• Goal 1: Eradicate Extreme Hunger and Poverty. The target of this goal was to halve, between 1990 and 2015, both the number of people whose income falls below $1 per day and the number of people suffering from hunger. These goals were largely achieved. The number of people living in extreme poverty was reduced by more than half. The proportion of undernourished people in developing countries fell by nearly half.
    • Goal 2: Achieve Universal Primary Education. This goal began with the ambitious target of assuring that both boys and girls everywhere would have access to a full primary education by 2015. Significant strides have been made in this area. The number of out of school children of primary age, globally, dropped from 100 million to 57 million over the course of the MDG campaign.
    • Goal 3: Promote Gender Equality and Empower Women. The goal, specifically, was to achieve gender parity in both primary and secondary education no later than 2015. This was achieved in roughly two-thirds of developing countries.
    • Goal 4: Reduce Child Mortality. The goal was specifically to reduce the mortality rate of children under 5 by two-thirds between 1990 and 2015. The rate was not reduced by two-thirds by 2015 but it was more than halved. The 12.7 million deaths in 1990 were reduced to 6 million by 2015.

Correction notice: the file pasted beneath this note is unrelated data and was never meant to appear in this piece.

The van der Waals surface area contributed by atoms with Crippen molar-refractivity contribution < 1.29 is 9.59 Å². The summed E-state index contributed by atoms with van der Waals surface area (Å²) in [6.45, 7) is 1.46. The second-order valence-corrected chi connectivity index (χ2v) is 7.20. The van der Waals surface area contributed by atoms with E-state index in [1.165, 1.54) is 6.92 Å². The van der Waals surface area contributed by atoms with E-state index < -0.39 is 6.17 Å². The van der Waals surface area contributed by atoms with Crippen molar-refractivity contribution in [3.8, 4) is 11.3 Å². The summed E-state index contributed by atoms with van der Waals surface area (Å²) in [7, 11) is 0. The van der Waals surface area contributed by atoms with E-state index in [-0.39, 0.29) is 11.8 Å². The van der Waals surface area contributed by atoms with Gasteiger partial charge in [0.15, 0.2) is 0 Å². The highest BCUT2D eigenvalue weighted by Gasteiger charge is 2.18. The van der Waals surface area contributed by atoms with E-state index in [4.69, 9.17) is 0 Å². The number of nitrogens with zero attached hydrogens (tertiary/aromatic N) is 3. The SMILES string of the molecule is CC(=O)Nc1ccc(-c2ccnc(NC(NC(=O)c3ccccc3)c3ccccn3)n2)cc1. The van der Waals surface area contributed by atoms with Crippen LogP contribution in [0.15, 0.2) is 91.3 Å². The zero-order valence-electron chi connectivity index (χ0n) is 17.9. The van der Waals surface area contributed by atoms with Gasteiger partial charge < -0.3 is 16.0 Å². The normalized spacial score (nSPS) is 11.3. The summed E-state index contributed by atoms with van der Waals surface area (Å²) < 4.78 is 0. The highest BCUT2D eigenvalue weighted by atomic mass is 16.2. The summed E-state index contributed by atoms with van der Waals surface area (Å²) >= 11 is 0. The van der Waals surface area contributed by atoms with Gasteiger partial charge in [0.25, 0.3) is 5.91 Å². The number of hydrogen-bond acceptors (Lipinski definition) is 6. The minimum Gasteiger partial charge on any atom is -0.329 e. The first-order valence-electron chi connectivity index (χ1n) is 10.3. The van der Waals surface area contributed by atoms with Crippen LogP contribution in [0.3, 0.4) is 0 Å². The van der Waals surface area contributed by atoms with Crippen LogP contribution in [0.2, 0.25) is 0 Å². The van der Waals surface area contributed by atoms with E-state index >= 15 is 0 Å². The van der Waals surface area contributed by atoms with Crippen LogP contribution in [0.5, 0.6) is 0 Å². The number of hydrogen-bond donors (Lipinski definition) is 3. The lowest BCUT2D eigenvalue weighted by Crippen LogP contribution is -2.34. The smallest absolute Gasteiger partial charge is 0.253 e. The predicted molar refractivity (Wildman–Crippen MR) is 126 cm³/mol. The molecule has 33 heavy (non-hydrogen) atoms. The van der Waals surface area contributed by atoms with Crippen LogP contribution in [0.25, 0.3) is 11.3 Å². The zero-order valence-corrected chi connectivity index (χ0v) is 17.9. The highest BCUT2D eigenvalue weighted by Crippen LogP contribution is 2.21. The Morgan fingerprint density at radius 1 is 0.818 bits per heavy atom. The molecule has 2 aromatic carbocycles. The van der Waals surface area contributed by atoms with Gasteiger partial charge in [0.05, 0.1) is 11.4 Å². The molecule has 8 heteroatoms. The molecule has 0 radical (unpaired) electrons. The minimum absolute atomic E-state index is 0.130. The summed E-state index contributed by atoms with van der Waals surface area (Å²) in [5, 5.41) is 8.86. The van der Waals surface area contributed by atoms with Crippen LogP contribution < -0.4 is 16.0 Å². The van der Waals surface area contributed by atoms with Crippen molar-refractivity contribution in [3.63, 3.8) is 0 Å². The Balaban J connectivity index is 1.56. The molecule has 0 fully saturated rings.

• Goal 5: Improve Maternal Health. The target of this goal was to reduce maternal mortality by three-quarters between 1990 and 2015. The result was that maternal mortality declined by 45 percent, largely after the year 2000.
  • Goal 6: Combat HIV/AIDS, Malaria and other diseases. The primary target named for this goal was to have halted the spread of HIV/AIDS by 2015, and to have begun its reversal. Cases of new HIV infections fell by 40 percent between 2000 and 2013, and there was an immense increase in the number of people who had access to the drugs that combat HIV. Additionally, the mortality rate due to malaria dropped by 58 percent, and 900 million insecticide-treated mosquito nets were distributed in affected areas.
  • Goal 7: Ensure Environmental Stability. This goal was to “Integrate the principles of sustainable development into country policies and programs and reverse the loss of environmental resources.” Results included 1.9 billion people gaining access to piped drinking water between 1990 and 2015 and 90 percent of ozone-depleting materials being eliminated in countries included in the campaign.
  • Goal 8: Develop a Global Partnership for Development. Financial assistance by developed countries increased from $81 billion in 2000 to $135 billion in 2014. This is a 66 percent increase.

In many cases, the UN MDGs were achieved. Where they were not, great strides were still made towards achieving the goals. Some have criticized the campaign for falling short of its stated goals. But the data shows significant progress made for each one.

Katherine Hamblen

Photo: Flickr